While Chris Stapleton may seem like a new name in country music, he’s hardly a stranger to the business.
The Nashville songwriter has written and composed hits for a pantheon of country superstars such as Tim McGraw, Brad Paisley, Dierks Bentley, George Strait and even Charleston’s own Darius Rucker.
He’s also fronted bands such as the rock group The Jompson Brothers, and before that, The SteelDrivers, a Grammy-nominated bluegrass band.
But for the first time in his 15-year career in Music City, it’s Stapleton’s name climbing the charts. Last week, his debut solo record “Traveller,” was ranked No. 11 on Billboard’s Top Country Albums chart, up a slot from the week before.
Since the record was released last month, it’s drawn praise from NPR, Rolling Stone, Los Angeles Times and a slew of other leading music critics.
Stapleton, who will perform Friday at the Charleston Music Hall, said he appreciates the recognition, and that he’s glad people are enjoying his work. But you get the sense that this record was more for himself, a project that reinvigorated his love for making music.
“These songs kind of spanned my entire 15-year songwriting career,” he said, calling from his home in Nashville. “All of them have stories that are either personal or personal to people that I know. They all have moments or memories for me in one way or another.”
Even though they’re all old songs, Stapleton said he didn’t have trouble getting back to a frame of mind that felt like he was drawing from recent experiences.
“I have the luxury of being years beyond the creation of them, and I get to look at them with a little bit different perspective. I’ve come to find out, whether you think you’re writing something personal or not, there’s almost always something you find of yourself in there,” he said.
Only one of the songs, the title track “Traveller,” was written recently, in the wake of his father’s death in late 2013.
The song about reckoning with the finality of life and moving on from loss ultimately inspired him to record the rest of the album.
“My father passing away, it flipped the switch in me where I really just wanted to get back to playing music for the love of it. ... I really wanted to make a record that A. he would have liked and B. that I just enjoyed making,” he said.
Stapleton said he wasn’t holding back songs from other artists until the opportunity arose to write his own album. He also doesn’t feel like his whole career has been leading up to this, even though it certainly seems like a breakthrough moment, given all the recent praise.
“I always have thought that things happen right when they’re supposed to,” he said. “Sometimes you’ve got to leap for it, and sometimes it’s right in front of your face.”
Stapleton grew up in Kentucky, and started writing songs when he was a teenager. He was gigging in bars when he met a guy from Nashville who worked as a songwriter for a music publisher.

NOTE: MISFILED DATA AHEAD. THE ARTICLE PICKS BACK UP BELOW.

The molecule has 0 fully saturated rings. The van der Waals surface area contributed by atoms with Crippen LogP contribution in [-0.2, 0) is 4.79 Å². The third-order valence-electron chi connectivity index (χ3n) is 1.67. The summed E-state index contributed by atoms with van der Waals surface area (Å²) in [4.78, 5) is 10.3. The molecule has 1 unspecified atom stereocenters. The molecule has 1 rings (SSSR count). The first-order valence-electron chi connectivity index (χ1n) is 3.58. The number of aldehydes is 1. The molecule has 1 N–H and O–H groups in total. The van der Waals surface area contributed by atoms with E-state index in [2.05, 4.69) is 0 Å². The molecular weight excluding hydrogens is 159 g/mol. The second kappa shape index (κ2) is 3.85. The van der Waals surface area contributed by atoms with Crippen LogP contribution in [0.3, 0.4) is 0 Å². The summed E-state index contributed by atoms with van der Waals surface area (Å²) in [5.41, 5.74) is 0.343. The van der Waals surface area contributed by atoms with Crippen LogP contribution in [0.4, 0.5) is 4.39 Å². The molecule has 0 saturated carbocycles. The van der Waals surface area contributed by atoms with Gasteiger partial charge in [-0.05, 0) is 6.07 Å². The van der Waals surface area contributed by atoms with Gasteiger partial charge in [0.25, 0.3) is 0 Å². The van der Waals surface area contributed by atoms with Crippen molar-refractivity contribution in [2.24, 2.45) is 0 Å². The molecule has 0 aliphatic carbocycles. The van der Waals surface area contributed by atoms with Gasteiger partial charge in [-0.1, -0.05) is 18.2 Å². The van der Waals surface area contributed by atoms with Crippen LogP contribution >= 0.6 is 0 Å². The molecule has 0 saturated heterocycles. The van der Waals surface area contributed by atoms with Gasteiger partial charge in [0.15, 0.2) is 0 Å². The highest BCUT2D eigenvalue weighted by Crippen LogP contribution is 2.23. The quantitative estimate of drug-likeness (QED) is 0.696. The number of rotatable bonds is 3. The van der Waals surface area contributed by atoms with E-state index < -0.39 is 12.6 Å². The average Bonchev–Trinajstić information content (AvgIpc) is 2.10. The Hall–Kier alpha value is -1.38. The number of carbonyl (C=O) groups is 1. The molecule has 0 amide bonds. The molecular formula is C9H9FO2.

“I didn’t know that was a job you could have,” he said.
His new friend passed along Stapleton’s information to the publisher, and they “struck up a friendship,” he said, adding that he soon decided to move to Nashville in October 2001. Four days after settling in, Stapleton had a publishing deal.
While the bulk of Stapleton’s career has illustrated he can write the chart-topping country hits, his latest album is an ode to the stripped-down roots of the genre.
His Kentucky-bred accent and heartfelt crooning in songs such as “Fire Away” are so genuine, it’s almost hard to believe anybody but Stapleton could sing his songs.
Another thing working in the album’s favor may be its producer, Dave Cobb, who also recently produced critically acclaimed works by Sturgill Simpson and Jason Isbell. Cobb is known for his hands-off approach, and for guiding artists in a direction that feels true to who they are and what they’re singing.
“I’m always inspired by hearing people do things that they believe in, you know, a lot of great new country acts, Brandy Clark, Sturgill (Simpson), Kacey Musgraves, and this guy named Sam Lewis I’ve been playing some stuff with,” Stapleton said.
Regardless of where his solo act leads, Stapleton said he always wants to continue writing songs for himself and for other musicians.
“It’s all part of one reel for me, and I think one feeds off of the other,” he said. “I enjoy the possibilities of writing songs. The possibilities of finding something you’ve never found on the guitar or singing, or a turn on words that you hadn’t thought of before. The great thing about songwriting is that you have that possibility every time you sit down. ... When you get in that and you find the place where you just lose yourself in that, to me it’s better than any drug or getting drunk or anything, it’s good.”
Reach Abigail Darlington at 937-5906 and follow her on Twitter @A_Big_Gail.